UK motorists will be permitted to watch TV and access other services available on in-car infotainment screens in self-driving cars after the country’s government announced planned changes to the Highway Code to accommodate autonomous vehicles.
However, motorists must remain ready to resume control in a timely way if prompted, such as when they approach motorway exits. Despite the changes, the government said it will still be illegal to use mobile phones in self-driving mode, “given the greater risk they pose in distracting drivers, as shown in research”.
With Britain’s first vehicles for self-driving possibly ready for use later this year, the government expects to have a full regulatory framework in place to support the widespread deployment of the technology by 2025. The Department for Transport will also work with industry, regulators, and safety organisations to ensure drivers can access information to help them use vehicles safely.
“This is a major milestone in our safe introduction of self-driving vehicles, which will revolutionise the way we travel, making our future journeys greener, safer, and more reliable,” said Transport Minister, Trudy Harrison. “This exciting technology is developing at pace right here in Great Britain and we’re ensuring we have strong foundations in place for drivers when it takes to our roads.”
The government said the measures follow public consultation, which found the majority of respondents were broadly supportive of the proposed changes to the Highway Code to clarify drivers’ responsibilities regarding self-driving vehicles.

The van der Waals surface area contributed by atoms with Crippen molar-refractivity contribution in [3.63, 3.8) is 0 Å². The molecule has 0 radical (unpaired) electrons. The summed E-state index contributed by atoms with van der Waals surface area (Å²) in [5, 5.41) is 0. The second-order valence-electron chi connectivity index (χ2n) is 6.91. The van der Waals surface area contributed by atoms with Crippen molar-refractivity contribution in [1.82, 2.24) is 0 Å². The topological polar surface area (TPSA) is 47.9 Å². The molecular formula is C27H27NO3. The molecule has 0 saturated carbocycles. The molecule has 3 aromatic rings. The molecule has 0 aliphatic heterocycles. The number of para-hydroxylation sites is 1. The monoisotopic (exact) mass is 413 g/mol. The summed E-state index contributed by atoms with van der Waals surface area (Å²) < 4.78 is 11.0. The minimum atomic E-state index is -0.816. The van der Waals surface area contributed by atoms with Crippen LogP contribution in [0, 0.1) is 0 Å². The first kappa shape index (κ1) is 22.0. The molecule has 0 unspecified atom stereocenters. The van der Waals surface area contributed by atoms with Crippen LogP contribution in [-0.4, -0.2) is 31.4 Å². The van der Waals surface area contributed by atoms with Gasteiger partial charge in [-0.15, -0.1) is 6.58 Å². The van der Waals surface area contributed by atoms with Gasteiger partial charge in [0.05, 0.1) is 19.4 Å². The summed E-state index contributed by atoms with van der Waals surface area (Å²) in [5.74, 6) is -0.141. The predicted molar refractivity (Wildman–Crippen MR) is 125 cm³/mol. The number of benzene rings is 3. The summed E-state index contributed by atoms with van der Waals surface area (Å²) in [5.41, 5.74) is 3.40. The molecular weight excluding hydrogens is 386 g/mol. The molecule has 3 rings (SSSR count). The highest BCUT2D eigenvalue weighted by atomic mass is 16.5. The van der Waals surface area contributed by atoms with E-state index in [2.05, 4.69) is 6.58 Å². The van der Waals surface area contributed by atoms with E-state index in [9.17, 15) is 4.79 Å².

According to the government, the introduction of the technology is likely to begin with vehicles travelling at slow speeds on motorways, such as in congested traffic.
“Following a landmark call for evidence, the government announced in April last year that vehicles fitted with automated lane keeping system (ALKS) technology could be the first example of self-driving technology. Existing technology available on the market is ‘assistive’, meaning drivers must currently always remain in control and responsible,” the government said.
“Designed for use on a motorway in slow traffic, ALKS enables a vehicle to drive itself in a single lane, up to 37 mph (60 km/h), while maintaining the ability to return control easily and safely to the driver when required.”
According to the government, the technology could improve road safety across Britain by reducing human error, which is a contributory factor in 88 per cent of recorded road collisions.
Matthew Avery, Chief Research Strategy Officer at Thatcham Research, said the changes are a notable landmark towards safe automated driving in the UK. However, he said the question of who pays when an automated vehicle crashes remains unclear.
“Carmakers and insurers will work together to handle claims where the vehicle is proven to be in self-driving mode, and while Mercedes recently announced that it will accept liability when its ‘Drive Pilot’ automated system is engaged, the provision of data will be vital to making sense of collisions and ensuring that legal wrangling does not put a brake on adoption,” Avery said.
“As a clear communication to the consumer, the announcement’s focus on the driver’s legal responsibilities is important, especially when it comes to taking back control from the system. This is an area of risk and it’s important that drivers are aware that they must remain engaged and be ready to resume the driving task at any time.”
Steve Gooding, Director of the RAC Foundation, said the changes to the Highway Code will help motorists understand their responsibilities as the nation moves to self-driving cars. Vehicle manufacturers and dealers will also have a vital role in ensuring customers fully appreciate the capabilities of the cars and the rules that govern them.